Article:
Donald Palmer, secretary of Virginia’s elections board, testified yesterday that almost all 134 Virginia jurisdictions already had printed the Republican primary ballots, which were “at least enough to get through the first two weeks of absentee voting.”
Palmer said the total amount allocated for the primary election in Virginia is $3 million. He said a change at this point would cost possibly “several hundred thousand” dollars.
Virginia’s lawyer, E. Duncan Getchell Jr., questioned the campaigns’ witnesses on when they had begun seeking to obtain the required 10,000 signatures.
Under Virginia’s rules, those seeking to have their names added to the primary ballot can begin seeking signatures on July 1.
Jerry Kilgore, a former Virginia Attorney General, told Gibney that he became the Virginia chairman of the Perry campaign in October. Rachel Robinson, ballot access coordinator for the Gingrich campaign, testified that she didn’t start managing the collection of signatures until November. Santorum’s efforts didn’t start until December, according to his coordinator, Mark Tate.
“I was shocked that nobody was working on these issues until late,” Gibney said at one point during the hearing.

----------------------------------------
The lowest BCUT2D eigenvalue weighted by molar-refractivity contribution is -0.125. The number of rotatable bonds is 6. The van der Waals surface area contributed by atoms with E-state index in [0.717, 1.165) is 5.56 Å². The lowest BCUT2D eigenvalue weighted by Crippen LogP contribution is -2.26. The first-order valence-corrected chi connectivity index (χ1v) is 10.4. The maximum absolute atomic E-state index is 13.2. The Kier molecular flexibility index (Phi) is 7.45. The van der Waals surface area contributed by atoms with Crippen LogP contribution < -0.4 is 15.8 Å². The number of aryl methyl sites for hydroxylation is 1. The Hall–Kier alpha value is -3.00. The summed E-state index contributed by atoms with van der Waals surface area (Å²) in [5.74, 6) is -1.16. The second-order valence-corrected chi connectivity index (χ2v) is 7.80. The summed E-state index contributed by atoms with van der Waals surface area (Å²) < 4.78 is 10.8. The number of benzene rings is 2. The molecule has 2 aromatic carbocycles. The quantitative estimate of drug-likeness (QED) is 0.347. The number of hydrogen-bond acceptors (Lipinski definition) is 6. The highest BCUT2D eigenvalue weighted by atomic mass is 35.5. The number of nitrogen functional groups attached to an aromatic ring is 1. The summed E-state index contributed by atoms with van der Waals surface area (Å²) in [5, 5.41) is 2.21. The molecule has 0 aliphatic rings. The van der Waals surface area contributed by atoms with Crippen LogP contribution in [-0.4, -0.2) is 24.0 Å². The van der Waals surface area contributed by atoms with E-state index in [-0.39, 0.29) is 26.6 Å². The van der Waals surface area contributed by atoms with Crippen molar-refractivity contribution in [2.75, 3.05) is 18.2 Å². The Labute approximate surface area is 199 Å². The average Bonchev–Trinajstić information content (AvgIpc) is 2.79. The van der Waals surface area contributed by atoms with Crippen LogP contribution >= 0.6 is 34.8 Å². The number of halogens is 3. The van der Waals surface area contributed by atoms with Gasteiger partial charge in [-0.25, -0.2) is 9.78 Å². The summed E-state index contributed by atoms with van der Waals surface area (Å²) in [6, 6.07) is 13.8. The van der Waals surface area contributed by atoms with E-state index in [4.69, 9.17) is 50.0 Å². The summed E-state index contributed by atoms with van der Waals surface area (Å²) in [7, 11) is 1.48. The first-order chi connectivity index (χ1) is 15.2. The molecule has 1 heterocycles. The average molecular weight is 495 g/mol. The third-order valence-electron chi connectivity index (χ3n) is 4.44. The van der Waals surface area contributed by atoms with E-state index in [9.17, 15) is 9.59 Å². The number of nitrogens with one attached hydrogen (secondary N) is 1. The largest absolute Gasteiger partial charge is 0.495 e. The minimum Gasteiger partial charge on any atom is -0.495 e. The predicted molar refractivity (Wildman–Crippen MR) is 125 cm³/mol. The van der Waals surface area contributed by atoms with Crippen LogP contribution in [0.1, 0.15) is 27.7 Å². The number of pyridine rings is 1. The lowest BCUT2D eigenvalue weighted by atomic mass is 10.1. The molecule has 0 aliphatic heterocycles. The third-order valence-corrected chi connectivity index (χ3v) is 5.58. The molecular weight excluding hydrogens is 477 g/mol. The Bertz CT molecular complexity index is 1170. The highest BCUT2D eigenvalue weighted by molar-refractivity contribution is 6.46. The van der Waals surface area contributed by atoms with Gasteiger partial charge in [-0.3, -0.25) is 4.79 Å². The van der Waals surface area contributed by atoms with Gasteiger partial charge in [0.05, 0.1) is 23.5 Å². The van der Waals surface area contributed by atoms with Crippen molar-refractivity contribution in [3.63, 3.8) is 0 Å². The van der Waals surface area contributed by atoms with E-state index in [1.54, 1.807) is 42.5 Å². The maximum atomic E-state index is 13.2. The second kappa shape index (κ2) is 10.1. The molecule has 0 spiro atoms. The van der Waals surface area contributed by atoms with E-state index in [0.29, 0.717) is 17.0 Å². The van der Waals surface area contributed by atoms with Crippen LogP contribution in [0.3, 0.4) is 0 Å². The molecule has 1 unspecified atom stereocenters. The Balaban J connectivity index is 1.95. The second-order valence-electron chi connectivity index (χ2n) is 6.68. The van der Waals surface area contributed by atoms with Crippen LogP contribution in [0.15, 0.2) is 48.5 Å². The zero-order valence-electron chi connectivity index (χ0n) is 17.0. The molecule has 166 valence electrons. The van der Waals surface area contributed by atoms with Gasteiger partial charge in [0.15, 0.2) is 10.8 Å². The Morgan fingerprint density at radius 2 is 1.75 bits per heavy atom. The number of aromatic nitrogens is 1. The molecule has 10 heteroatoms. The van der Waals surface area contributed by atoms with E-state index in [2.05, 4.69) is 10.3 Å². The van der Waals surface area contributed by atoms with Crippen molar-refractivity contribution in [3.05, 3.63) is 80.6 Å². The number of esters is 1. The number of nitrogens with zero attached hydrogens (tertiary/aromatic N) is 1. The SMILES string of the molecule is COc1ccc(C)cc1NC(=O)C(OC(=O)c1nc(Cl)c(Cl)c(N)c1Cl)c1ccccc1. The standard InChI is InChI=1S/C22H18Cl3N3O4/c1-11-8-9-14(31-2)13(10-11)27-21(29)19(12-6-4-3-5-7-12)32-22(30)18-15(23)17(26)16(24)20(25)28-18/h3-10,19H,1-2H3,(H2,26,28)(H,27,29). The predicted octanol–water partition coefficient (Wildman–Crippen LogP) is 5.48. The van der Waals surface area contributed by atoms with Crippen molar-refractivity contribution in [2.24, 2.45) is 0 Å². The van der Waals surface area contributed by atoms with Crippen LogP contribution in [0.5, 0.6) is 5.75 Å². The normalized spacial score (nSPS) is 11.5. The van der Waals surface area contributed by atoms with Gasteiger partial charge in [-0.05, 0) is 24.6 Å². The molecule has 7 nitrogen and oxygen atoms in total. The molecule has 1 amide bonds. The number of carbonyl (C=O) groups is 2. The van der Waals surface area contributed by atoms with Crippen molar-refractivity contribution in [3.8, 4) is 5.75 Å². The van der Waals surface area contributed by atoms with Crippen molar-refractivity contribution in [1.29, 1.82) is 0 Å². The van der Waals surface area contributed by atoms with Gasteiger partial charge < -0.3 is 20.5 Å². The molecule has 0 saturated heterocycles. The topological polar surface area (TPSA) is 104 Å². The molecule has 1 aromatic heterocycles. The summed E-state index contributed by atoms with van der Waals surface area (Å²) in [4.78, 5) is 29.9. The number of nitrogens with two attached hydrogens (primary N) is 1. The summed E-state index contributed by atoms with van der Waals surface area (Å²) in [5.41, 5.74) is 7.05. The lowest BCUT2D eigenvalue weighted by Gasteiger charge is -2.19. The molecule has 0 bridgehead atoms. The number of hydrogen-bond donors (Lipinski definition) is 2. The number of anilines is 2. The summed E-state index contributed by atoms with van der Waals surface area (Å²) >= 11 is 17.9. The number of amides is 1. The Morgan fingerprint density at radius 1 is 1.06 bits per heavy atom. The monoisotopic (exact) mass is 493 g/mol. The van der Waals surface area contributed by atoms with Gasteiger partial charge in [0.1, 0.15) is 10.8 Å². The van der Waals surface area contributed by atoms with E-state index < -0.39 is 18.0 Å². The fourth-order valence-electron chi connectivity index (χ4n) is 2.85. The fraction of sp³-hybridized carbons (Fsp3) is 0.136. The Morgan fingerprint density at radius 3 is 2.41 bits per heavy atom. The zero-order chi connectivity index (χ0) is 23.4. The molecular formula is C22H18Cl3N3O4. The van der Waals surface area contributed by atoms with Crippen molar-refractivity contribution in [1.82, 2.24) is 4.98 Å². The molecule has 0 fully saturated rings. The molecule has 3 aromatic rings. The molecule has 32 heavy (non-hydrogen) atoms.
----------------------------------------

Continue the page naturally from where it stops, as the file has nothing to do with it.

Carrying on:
If Gibney’s ruling stands, Paul may have an opportunity in Virginia to see the anti-Romney vote consolidate around his candidacy, which would probably give him a share of the state’s 49 convention delegates.
Paul has vowed to remain in the race until the end as he did in the 2008 primary. His campaign is unique in that he has a base of libertarian supporters who have shown an ability to raise money quickly and in large sums. After putting out a call for contributions on Dec. 16, the Texas doctor collected $4 million in a day.
Perry, who came in fifth in Iowa and sixth in New Hampshire, has said he will reassess his campaign after the South Carolina contest.
An Insider Advantage poll released Jan. 11 showed Romney ahead in South Carolina with 23 percent, Gingrich in second with 21 percent, Santorum at 14 percent, Paul at 20 percent, and Perry with 5 percent support. Santorum, who came in second in Iowa, fell to fifth in New Hampshire.
Gingrich yesterday opened an office in Orlando, Florida and intends to begin airing advertisements there after the South Carolina primary, said Jose Mallea, the campaign’s Florida director.
The case is Perry v. Judd, 3:11-cv-00856, U.S. District Court, Eastern District of Virginia (Richmond).